So many books. So little time.
It begins on the front cover, wraps around to the back, and skillfully draws us in. Hurry. Wait. Just two words tell the story (with a third word on the very last page).
Forward-moving Mom. Backward-looking son.
"Hurry," says Mom."Wait," says the son.
There is a whole world waiting to be discovered. Wait.
Friendly sausage-dog. Mom’s stance displays impatience, knees bent, ready to go. Small details tell the story.
Past the concrete mixer. Phone in hand. "Hurry!"
Past the leisurely gentleman feeding the ducks. "Hurry!"
Reluctance in every fiber of his being as they pass the ice-cream truck. "Hurry!"
Son hurries along with mom, but turns back to see the world passing by.
He points to a rainbow cone. "Hurry!"
Past the fishes and the red flowers. "Hurry!"
Does that eye belong to the fish or the boy?
Amidst the five-petaled red flowers why is there one with just four petals?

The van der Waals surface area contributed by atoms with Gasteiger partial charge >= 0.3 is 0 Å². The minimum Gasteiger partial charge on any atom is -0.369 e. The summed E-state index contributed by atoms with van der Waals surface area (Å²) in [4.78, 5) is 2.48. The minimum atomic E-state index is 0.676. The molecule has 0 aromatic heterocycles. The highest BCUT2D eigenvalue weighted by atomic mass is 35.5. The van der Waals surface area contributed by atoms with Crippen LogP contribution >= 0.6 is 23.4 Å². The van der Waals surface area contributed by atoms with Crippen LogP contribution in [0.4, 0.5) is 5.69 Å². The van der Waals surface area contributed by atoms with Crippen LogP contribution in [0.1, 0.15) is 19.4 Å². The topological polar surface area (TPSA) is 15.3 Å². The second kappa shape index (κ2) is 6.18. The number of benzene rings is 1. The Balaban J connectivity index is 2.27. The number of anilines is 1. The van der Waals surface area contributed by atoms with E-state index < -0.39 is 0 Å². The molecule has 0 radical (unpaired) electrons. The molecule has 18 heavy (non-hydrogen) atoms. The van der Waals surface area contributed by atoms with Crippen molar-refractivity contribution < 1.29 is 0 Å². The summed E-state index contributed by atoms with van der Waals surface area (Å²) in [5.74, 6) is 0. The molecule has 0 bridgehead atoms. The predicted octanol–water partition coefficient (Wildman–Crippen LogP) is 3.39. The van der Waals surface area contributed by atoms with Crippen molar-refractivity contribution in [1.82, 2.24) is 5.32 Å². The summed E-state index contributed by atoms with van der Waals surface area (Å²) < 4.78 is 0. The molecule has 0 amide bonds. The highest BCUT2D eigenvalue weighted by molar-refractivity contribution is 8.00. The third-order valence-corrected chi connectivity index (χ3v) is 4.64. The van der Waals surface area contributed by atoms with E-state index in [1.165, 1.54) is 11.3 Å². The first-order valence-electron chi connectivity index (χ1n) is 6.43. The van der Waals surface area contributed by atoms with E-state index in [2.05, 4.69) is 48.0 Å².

The son is a drag parachute to Mom’s forward motion.
That four-petaled thing is a butterfly.
The rain comes pounding down.
Hurry? But raindrops are for tasting. Raincoats can wait.
The morning rush. "Hurry!"
The train is on the platform. "Hurry!"
"Wait." There is urgency in that wait. A larger font size. Before the train takes them away.
And. Mom. Waits! Finally.
Mother and son facing the same direction.
A double rainbow spanning the city.
There is magic after all. In life.
In the story. In the telling of it. Perfect pacing and page turns.
Minimalist master Antoinette Portis has done it again.